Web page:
The Battle of Manzikert occurred on August 26, 1071 between the Byzantine Empire and Seljuk Turkish forces led by Alp Arslan, resulting in the defeat of the Byzantine Empire and the capture of Emperor Romanus IV Diogenes.
During the 1060s the Seljuk sultan Alp Arslan allowed his Turkish allies to migrate towards Armenia and Asia Minor, where they sacked cities and plundered farmland. In 1064 they destroyed the Armenian capital at Ani. In 1068 Romanus IV led an expedition against them, but his slow-moving infantry could not catch the speedy Turkish cavalry, although he was able to capture the city of Hierapolis. In 1070 Romanus led a second expedition towards Manzikert, a Byzantine fortress that had been captured by the Seljuks, and offered a treaty with Arslan: Romanus would give back Hierapolis if Arslan gave up the siege of Edessa. Romanus threatened war if Arslan did not comply, and prepared his troops anyway, expecting the sultan to decline his offer.
Accompanying Romanus was Andronicus Ducas, an odd choice as Ducas was an old enemy of the emperor, leaving his best general, Nicephorus Botaniates, at home, suspecting his loyalties.
Thinking that Alp Arslan was either further away or not coming at all, Romanus marched towards Lake Van expecting to retake Manzikert rather quickly, as well as the nearby fortress of Khliat if possible. However, Arslan was actually in Armenia, with 30.000 cavalry from Aleppo, Mosul, and his other allies. Arslan’s spies knew exactly where Romanus was, while Romanus was completely unaware of his opponent’s movements.
Romanus, unaware of the loss of Tarchaneiotes, continued to Manzikert, which he easily captured on August 23. The next day some foraging parties under Bryennius discovered the Seljuk force and were forced to retreat back to Manzikert. The Armenian general Basilaces was sent out with some cavalry, as Romanus did not believe this was Arslan’s full army; the cavalry was destroyed and Basilaces taken prisoner. Romanus drew up his troops into formation and sent the left wing out under Bryennius, who was almost surrounded by the quickly approaching Turks and was forced to retreat once more. The Turks hid among the nearby hills for the night, making it nearly impossible for Romanus to send a counterattack.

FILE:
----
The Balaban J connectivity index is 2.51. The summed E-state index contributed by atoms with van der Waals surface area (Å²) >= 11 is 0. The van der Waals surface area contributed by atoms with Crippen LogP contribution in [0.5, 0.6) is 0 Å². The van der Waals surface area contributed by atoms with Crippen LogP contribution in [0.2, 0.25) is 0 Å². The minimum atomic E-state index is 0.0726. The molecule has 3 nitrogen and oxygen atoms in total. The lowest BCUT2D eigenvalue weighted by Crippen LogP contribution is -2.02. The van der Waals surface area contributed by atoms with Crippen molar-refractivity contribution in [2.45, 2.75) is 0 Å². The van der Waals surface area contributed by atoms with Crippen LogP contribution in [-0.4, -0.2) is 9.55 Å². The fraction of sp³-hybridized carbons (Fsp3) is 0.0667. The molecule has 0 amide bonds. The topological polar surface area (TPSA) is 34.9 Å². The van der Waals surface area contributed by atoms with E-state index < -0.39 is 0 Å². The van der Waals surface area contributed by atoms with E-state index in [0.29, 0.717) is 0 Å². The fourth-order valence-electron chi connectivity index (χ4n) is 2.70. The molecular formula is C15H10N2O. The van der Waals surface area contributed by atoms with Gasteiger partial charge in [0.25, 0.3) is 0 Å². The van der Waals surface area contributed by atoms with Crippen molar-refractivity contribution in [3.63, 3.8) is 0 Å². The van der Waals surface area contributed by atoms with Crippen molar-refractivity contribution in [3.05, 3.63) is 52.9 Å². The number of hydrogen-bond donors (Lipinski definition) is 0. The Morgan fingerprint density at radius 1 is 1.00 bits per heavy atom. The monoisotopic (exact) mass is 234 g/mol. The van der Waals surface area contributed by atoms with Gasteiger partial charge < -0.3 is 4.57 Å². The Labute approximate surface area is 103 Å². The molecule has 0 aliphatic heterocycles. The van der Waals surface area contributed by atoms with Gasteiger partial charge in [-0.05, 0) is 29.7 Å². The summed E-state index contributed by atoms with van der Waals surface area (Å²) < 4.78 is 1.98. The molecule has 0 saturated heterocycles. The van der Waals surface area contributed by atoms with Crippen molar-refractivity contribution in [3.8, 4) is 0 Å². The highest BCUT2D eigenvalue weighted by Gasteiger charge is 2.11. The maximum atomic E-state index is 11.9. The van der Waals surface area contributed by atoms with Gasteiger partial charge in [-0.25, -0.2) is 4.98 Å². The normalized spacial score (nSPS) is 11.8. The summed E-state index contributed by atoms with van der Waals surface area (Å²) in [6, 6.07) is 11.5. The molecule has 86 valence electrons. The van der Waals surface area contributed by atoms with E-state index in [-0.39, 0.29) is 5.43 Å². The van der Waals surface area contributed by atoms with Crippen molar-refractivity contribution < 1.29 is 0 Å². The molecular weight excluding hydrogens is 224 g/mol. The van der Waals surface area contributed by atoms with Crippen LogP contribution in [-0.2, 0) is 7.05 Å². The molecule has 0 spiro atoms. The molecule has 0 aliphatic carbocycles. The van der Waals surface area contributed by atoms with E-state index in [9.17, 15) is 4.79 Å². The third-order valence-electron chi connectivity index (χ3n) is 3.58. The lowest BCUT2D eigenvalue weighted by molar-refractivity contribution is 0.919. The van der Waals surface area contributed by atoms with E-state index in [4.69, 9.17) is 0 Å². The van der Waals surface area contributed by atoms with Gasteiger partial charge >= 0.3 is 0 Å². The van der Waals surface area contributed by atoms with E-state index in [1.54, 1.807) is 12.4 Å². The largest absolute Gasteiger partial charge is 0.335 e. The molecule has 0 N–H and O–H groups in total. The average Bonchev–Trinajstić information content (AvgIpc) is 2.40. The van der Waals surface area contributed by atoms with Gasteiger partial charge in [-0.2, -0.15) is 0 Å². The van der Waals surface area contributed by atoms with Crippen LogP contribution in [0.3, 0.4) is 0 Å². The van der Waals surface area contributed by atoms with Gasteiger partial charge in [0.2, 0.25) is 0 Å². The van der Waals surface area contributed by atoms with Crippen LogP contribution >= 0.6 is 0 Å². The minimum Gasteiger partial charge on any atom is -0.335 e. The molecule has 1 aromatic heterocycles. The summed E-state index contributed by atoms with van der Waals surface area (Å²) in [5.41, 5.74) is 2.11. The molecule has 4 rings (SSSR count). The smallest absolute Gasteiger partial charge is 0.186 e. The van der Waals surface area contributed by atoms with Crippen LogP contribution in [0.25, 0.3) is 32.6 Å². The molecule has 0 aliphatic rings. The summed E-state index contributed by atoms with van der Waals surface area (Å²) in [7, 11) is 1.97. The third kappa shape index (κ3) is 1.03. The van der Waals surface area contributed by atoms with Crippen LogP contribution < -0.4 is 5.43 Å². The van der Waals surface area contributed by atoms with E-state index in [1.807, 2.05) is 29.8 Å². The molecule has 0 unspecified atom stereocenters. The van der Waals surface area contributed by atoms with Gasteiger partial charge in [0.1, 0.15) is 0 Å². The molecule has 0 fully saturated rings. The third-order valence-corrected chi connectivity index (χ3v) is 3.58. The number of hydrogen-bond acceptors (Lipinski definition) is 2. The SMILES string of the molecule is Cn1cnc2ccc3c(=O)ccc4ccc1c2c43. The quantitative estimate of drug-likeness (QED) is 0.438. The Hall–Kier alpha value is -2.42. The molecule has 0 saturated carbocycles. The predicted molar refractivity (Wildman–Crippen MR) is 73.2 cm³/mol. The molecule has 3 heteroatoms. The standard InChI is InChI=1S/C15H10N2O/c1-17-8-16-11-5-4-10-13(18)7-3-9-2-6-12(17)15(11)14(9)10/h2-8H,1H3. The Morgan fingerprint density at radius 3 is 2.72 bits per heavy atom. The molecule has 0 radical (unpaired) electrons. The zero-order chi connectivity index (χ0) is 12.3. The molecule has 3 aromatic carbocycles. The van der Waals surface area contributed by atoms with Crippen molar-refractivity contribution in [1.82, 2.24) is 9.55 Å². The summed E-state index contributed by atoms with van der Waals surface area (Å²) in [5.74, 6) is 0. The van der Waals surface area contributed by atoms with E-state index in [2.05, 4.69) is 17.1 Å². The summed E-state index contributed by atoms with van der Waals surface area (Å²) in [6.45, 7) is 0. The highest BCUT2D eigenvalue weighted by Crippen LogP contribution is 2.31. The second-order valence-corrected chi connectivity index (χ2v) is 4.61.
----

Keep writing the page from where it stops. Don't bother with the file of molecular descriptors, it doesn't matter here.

On August 26 the Byzantine army gathered itself into a proper battle formation and began to march on the Turkish positions, with the left wing under Bryennius, the right wing under Theodore Alyates, and the centre under the emperor. Andronicus Ducas led the reserve forces in the rear. The Seljuks were organized into a crescent formation about four kilometres away, with Arslan observing events from a safe distance. Seljuk archers attacked the Byzantines as they drew closer; the centre of their crescent continually moved backwards while the wings moved to surround the Byzantine troops.
The Byzantines held off the arrow attacks and captured Arslan’s camp by the end of the afternoon. However, the right and left wings, where the arrows did most of their damage, almost broke up when individual units tried to force the Seljuks into a pitched battle; the Seljuk cavalry simply fled when challenged. With the Seljuks avoiding battle, Romanus was forced to order a withdrawal by the time night fell. However, the right wing misunderstood the order, and Ducas, as an enemy of Romanus, deliberately ignored the emperor and marched back to the camp outside Manzikert, rather than covering the emperor’s retreat. Now, the Seljuks seized the opportunity and attacked. The Byzantine right wing was routed; the left under Bryennius held out a little longer but was soon routed as well. Romanus was injured, and taken prisoner when the Seljuks discovered him.
When the Emperor Romanus IV was conducted into the presence of Alp Arslan, he was treated by him with considerable kindess, and offered him the terms of peace which he had offered previous to the battle. He was also loaded with presents and Alp Arslan had him respectfully escorted by a military guard to his own forces. But prior to that, when he first was brought to the Sultan, this famous conversation is recorded to have taken place:
Alp Arslan: “What would you do if I was brought before you as a prisoner?”
Romanus: “Perhaps I’d kill you, or exhibit you in the streets of Constantinople.”
Alp Arslan: “My punishment is far heavier. I forgive you, and set you free.”
Alas for Romanus, his own subjects were far less kind than his enemy, making the mercy of Alp Arlsan a curse: Shortly after his return, Romanus was deposed, humiliated, cruelly blinded and finally died in exile after great torment.